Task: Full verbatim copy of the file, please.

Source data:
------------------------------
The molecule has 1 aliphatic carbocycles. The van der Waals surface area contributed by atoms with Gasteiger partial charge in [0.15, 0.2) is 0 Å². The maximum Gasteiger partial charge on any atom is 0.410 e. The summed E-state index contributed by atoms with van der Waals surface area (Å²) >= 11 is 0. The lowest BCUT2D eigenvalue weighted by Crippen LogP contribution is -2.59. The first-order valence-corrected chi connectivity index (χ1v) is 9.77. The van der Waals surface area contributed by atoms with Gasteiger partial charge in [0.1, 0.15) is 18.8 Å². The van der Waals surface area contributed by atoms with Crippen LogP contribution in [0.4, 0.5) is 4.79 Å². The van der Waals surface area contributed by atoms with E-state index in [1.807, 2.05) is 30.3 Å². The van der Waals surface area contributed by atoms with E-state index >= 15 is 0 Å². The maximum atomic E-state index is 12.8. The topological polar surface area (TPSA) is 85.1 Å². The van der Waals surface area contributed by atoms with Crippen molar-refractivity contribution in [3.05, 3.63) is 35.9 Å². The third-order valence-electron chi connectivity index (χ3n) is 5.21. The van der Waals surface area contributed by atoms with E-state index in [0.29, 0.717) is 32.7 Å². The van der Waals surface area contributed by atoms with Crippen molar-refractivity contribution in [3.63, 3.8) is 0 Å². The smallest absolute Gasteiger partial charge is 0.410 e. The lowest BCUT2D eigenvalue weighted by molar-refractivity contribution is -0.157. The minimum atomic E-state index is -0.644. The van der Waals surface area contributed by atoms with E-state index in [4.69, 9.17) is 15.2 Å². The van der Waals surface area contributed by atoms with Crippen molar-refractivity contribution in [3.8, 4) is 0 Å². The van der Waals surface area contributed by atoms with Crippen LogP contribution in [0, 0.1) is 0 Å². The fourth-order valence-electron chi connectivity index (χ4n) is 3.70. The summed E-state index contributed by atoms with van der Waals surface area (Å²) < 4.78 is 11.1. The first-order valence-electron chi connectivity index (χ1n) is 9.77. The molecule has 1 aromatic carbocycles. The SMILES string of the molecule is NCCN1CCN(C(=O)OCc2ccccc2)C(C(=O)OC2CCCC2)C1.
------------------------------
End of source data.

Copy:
The molecule has 1 aliphatic carbocycles. The van der Waals surface area contributed by atoms with Gasteiger partial charge in [0.15, 0.2) is 0 Å². The maximum Gasteiger partial charge on any atom is 0.410 e. The summed E-state index contributed by atoms with van der Waals surface area (Å²) >= 11 is 0. The lowest BCUT2D eigenvalue weighted by Crippen LogP contribution is -2.59. The first-order valence-corrected chi connectivity index (χ1v) is 9.77. The van der Waals surface area contributed by atoms with Gasteiger partial charge in [0.1, 0.15) is 18.8 Å². The van der Waals surface area contributed by atoms with Crippen LogP contribution in [0.4, 0.5) is 4.79 Å². The van der Waals surface area contributed by atoms with E-state index in [1.807, 2.05) is 30.3 Å². The van der Waals surface area contributed by atoms with E-state index >= 15 is 0 Å². The maximum atomic E-state index is 12.8. The topological polar surface area (TPSA) is 85.1 Å². The van der Waals surface area contributed by atoms with Crippen molar-refractivity contribution in [3.05, 3.63) is 35.9 Å². The third-order valence-electron chi connectivity index (χ3n) is 5.21. The van der Waals surface area contributed by atoms with E-state index in [0.29, 0.717) is 32.7 Å². The van der Waals surface area contributed by atoms with Crippen molar-refractivity contribution in [3.63, 3.8) is 0 Å². The smallest absolute Gasteiger partial charge is 0.410 e. The lowest BCUT2D eigenvalue weighted by molar-refractivity contribution is -0.157. The minimum atomic E-state index is -0.644. The van der Waals surface area contributed by atoms with E-state index in [4.69, 9.17) is 15.2 Å². The van der Waals surface area contributed by atoms with Crippen molar-refractivity contribution in [3.8, 4) is 0 Å². The van der Waals surface area contributed by atoms with Crippen LogP contribution in [0, 0.1) is 0 Å². The fourth-order valence-electron chi connectivity index (χ4n) is 3.70. The summed E-state index contributed by atoms with van der Waals surface area (Å²) < 4.78 is 11.1. The first-order valence-electron chi connectivity index (χ1n) is 9.77. The molecule has 1 aromatic carbocycles. The SMILES string of the molecule is NCCN1CCN(C(=O)OCc2ccccc2)C(C(=O)OC2CCCC2)C1.